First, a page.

Everyone wants to keep their Group X programming fresh, providing members with exciting new formats that are not only fun, but that challenge their bodies. A little over a year ago, Sport&Health ramped up its Group X programming by incorporating the ActivMotion Bar. The ActivMotion Bar resembles a body bar, but is hollow and filled with steal ball bearings that shift gently back and forth when moved in any direction.
“The concept is active resistance. So instead of being static in nature, ActivMotion Bars have resistance that is moving,” said Derek Mikulski, the inventor of ActivMotion Bar. “There are so many elements of innovation and creativity that can be involved with the programming. The benefits to a club is obviously being able to distinguish their offering and provide something new.”
However, regardless of how fun and exciting a format maybe, the success of the program comes down to the instructors. In order to ensure all instructors and trainers are knowledgeable about the ActivMotion Bar, Sport&Health made a significant investment in education.
“Aside from purchasing the product for Group X programming, they invested in getting all of their group fitness instructors and personal trainers educated on the ActivMotion Bar,” added Mikulski. “Everyone always talks about the importance of education and I feel like US Fitness Holdings and Sport&Health took it a step further. Instead of having instructors pay for the education, they are allowing them to get certified for free.”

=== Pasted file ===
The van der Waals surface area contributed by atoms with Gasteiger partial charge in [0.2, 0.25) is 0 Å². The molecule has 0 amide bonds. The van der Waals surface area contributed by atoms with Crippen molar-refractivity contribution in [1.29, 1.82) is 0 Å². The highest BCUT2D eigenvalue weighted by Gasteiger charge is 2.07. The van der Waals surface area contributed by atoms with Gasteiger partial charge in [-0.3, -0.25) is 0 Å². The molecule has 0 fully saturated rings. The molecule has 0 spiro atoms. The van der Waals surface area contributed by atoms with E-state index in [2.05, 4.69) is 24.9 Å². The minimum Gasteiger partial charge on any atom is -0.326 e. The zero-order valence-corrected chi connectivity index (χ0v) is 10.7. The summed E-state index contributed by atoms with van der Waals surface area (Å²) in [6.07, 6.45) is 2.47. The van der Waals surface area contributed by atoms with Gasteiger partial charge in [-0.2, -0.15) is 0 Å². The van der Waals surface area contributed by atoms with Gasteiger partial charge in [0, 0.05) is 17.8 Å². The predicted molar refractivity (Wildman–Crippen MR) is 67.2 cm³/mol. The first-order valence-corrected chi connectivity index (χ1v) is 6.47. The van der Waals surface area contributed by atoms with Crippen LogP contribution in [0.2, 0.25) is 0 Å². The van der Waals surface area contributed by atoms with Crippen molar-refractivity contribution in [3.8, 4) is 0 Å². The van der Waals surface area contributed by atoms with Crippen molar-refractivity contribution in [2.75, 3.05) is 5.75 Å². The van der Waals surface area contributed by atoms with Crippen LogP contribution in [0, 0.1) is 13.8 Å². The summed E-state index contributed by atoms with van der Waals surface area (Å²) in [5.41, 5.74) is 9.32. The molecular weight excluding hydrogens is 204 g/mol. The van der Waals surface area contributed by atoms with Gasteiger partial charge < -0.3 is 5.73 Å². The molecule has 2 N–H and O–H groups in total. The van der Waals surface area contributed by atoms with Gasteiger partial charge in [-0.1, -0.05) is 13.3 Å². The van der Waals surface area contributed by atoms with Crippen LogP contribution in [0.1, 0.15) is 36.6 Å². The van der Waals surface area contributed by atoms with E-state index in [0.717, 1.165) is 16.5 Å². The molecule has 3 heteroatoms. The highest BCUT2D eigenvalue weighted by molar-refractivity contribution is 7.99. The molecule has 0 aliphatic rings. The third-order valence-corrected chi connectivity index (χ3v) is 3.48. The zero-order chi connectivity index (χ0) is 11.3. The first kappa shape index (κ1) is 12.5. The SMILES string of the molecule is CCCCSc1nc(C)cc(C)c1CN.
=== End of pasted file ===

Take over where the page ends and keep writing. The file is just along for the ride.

The eight-hour ActivMotion training and certification process walks instructors through all details of the equipment. “First we introduce the product and spend time going over how it was built,” said Mikulski. “Getting a sound understanding of the product itself helps instructors explain the concept to their clients. Then we have a simple five-step system in cuing exercises, so we cover that.”
The training process also covers exercise science concepts in order to provide the rational behind incorporating the ActivMotion Bar into programming. “One of the biggest problems with education today is we are not telling fitness professionals why we are programming this way, why we are using this active resistance and the effects it has on the mind and body,” he explained. “We spend a lot of time covering that so they can articulate the benefits to members and be more passionate when they are teaching.”
Finally, the training ends with a teach-back session, where instructors have the opportunity to run through a class. “Everyone is required to go in front of the group and teach back some exercises,” said Mikulski. “I think that kinesthetic learning experience is the best, so we spend a pretty good amount of time on that as well.”
So, the next time you add a new product or format into the Group X schedule, consider how you can make education a priority.